On June 28, 2013 I had the opportunity to speak to a group of teachers taking part in the Theory to Practice in School Gardens class offered at the Portland State University Learning Garden Laboratory. The topic of my talk was the Lewis garden program and our sustainability efforts and acknowledgments.
I used the iPad app Haiku Deck to put together a quick presentation about our program. I like the way you can quickly put together a talk using your own images from online services such as Instagram & Flickr, from you camera roll, and from storage tools such as DropBox and Google Drive. The ability to search Creative Commons images is also pretty nice.
I have found myself using Haiku Deck more and more to help frame talks I make during staff and parents meetings. A nice lightweight tool to help frame your conversations.
A favorite part of our annual Art Night is having students act as docents for the various displays and exhibits. At our recent event, we recorded several of our students as they shared their descriptions and explanations of the art on display.
I had the opportunity to meet Bill Carozza (@wcarozza) at the IntegratED PDX conference that was held in Portland in February. Bill is the principal of Harold Martin School in Hopkinton, NH, and has a great social media presence on the web. I attended his session, Social Media for School Leaders and one of the things I came away with was to try his idea of a weekly podcast highlighting events and activities taking place at my school. He uses the podcasting service AudioBoo to record his weekly posts and then publishes them to his school site. AudioBoo has an iOS app that makes this process very easy. You can also record the audio separately and then upload the file to the AudioBoo service.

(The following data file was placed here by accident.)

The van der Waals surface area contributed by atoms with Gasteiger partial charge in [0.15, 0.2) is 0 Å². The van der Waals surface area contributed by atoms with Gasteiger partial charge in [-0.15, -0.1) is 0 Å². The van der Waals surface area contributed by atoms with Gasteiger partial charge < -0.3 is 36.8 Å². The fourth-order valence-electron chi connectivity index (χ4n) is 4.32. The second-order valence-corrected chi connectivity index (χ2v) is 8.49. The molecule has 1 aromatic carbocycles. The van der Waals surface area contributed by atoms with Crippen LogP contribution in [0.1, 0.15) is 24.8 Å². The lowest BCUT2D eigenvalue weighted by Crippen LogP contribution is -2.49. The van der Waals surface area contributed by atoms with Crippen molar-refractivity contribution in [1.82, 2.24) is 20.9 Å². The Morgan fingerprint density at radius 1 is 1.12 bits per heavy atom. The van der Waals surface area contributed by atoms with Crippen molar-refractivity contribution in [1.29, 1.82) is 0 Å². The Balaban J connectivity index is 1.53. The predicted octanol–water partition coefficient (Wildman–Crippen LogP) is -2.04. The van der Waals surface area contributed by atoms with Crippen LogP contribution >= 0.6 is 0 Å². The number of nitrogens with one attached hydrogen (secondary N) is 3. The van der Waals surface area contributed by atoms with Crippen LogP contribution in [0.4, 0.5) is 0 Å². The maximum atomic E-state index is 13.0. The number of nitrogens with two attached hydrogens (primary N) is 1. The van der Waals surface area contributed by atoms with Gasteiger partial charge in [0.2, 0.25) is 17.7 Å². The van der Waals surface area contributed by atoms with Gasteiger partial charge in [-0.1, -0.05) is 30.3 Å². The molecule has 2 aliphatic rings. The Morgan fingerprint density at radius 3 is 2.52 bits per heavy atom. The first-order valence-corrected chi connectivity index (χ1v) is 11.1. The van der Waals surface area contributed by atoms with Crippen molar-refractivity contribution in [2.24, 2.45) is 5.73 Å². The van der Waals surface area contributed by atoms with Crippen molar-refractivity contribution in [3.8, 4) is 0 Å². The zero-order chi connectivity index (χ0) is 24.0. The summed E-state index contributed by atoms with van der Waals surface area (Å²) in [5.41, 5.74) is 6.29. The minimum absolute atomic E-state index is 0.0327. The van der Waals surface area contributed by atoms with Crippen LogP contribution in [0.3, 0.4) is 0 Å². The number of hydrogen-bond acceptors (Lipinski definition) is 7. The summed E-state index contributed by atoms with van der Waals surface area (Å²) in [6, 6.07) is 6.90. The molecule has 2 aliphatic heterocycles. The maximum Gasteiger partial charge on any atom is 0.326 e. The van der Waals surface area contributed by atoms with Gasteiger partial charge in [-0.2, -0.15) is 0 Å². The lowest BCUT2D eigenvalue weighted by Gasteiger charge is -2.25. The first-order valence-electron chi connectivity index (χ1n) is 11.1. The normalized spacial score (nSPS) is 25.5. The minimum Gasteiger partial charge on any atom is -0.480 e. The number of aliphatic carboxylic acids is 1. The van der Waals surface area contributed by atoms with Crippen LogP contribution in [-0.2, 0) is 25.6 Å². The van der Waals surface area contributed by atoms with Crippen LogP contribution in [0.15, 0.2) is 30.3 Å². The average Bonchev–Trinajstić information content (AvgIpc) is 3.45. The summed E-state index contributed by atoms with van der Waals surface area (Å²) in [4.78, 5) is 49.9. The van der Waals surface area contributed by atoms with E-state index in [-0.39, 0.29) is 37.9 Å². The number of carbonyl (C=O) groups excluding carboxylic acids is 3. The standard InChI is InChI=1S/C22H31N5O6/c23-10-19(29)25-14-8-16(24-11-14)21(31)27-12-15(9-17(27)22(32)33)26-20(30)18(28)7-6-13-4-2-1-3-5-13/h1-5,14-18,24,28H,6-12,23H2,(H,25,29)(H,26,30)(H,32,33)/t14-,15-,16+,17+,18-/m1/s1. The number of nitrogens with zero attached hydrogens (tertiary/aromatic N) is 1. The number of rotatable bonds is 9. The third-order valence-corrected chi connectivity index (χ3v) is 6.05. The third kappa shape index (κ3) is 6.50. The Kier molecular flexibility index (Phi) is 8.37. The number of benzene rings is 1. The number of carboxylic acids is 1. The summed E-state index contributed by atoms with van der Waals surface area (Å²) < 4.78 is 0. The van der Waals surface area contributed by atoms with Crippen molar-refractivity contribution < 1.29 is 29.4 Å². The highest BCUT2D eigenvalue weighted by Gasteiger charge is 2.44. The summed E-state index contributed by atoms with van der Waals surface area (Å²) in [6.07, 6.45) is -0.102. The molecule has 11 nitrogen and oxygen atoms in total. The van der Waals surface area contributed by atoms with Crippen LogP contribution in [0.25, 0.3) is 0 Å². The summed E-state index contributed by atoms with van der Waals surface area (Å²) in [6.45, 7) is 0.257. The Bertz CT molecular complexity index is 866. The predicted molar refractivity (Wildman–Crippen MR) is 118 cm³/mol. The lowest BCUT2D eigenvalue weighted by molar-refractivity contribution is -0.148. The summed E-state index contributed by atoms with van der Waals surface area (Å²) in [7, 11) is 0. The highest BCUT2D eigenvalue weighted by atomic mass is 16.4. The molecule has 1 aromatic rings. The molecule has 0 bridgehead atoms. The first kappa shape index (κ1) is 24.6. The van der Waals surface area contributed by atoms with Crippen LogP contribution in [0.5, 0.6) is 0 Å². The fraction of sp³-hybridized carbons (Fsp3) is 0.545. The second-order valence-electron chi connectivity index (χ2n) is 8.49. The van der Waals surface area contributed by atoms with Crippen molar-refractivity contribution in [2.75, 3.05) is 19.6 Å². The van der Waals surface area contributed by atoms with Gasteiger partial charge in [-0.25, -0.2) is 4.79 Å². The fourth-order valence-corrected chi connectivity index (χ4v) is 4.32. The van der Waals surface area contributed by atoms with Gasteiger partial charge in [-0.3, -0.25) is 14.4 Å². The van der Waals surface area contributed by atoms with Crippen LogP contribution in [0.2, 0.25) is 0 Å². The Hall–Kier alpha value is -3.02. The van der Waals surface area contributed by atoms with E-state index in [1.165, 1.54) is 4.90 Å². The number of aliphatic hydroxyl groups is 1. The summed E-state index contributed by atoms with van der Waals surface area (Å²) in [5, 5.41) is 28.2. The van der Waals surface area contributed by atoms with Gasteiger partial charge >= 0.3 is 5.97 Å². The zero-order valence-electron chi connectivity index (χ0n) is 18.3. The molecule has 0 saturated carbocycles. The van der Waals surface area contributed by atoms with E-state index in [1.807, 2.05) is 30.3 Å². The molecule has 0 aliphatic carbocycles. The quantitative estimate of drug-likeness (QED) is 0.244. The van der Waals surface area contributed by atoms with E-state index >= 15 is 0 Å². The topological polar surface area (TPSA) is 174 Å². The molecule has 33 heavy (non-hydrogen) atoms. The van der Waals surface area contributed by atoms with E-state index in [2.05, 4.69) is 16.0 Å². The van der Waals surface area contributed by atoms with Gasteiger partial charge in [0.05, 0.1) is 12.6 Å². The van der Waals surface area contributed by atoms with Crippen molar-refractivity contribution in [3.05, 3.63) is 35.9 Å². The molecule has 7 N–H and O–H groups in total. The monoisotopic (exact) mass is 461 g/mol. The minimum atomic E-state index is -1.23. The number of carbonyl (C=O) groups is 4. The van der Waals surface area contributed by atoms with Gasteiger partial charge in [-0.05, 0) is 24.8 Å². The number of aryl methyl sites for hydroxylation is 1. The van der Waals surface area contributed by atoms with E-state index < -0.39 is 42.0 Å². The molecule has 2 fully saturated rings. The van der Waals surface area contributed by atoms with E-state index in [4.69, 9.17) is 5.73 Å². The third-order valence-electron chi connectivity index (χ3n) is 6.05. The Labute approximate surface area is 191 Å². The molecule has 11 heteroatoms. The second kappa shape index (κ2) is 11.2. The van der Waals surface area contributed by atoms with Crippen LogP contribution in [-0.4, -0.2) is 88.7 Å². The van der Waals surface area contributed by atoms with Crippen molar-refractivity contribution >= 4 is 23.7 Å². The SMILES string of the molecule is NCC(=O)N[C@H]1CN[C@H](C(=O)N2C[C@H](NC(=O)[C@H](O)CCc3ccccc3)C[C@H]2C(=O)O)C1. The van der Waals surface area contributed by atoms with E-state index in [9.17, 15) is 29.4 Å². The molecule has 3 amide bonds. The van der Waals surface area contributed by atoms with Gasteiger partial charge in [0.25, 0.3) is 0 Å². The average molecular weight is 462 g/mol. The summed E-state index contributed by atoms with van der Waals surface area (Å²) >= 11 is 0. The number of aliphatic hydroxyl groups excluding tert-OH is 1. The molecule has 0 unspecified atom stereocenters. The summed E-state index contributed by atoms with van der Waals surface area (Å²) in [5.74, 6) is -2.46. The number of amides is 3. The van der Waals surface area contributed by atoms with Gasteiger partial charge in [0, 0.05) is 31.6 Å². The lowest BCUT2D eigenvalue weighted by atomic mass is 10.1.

So with a nod to Bill, I have started to do this for my school. In addition to the short weekly updates, I also hope to do some long form podcasting. Bill does a great job of highlighting his staff and the work they are doing and I hope to do something similar with the folks at Lewis Elementary. Below is my most recent audio post.
Today I was visiting Mr. Marchyok's classroom and saw something that made more greatly appreciate what technology in our classrooms can do when we think about it differently. As I entered the room I noticed that his students were working on their Chromebooks. As I walked around the room, I noticed that the students were working on biographies. I noticed that Xavier was writing about Rock and Roll guitarist Jimi Hendrix. As I walked around the room I noticed that Mr. Marchyok was also working on his computer, and when I got close I could see that he had Xavier's Jimi Hendrix document open and was basically conducting a writing conference with him via the chat feature built into Google Docs. With Google Docs users can share documents and view and work on them in real time.
Using Google Docs and the Hapara Teacher Dashboard program Mr. Marchyok, and our other 4th and 5th grade teachers, are able to conduct writing conferences on the fly with students. In this example Mr. Marchyok was using the Teacher Dashboard to quickly view what students were working on and to open those documents and provide feedback and encouragement. Something different than collecting notebooks, shlepping them home, writing responses with a red pen, and then redistributing them to students the next day.
Logan is a first grade student in Ms. Logue's classroom. He likes to write. He wrote this song about growing up and performs it for us in the recording below.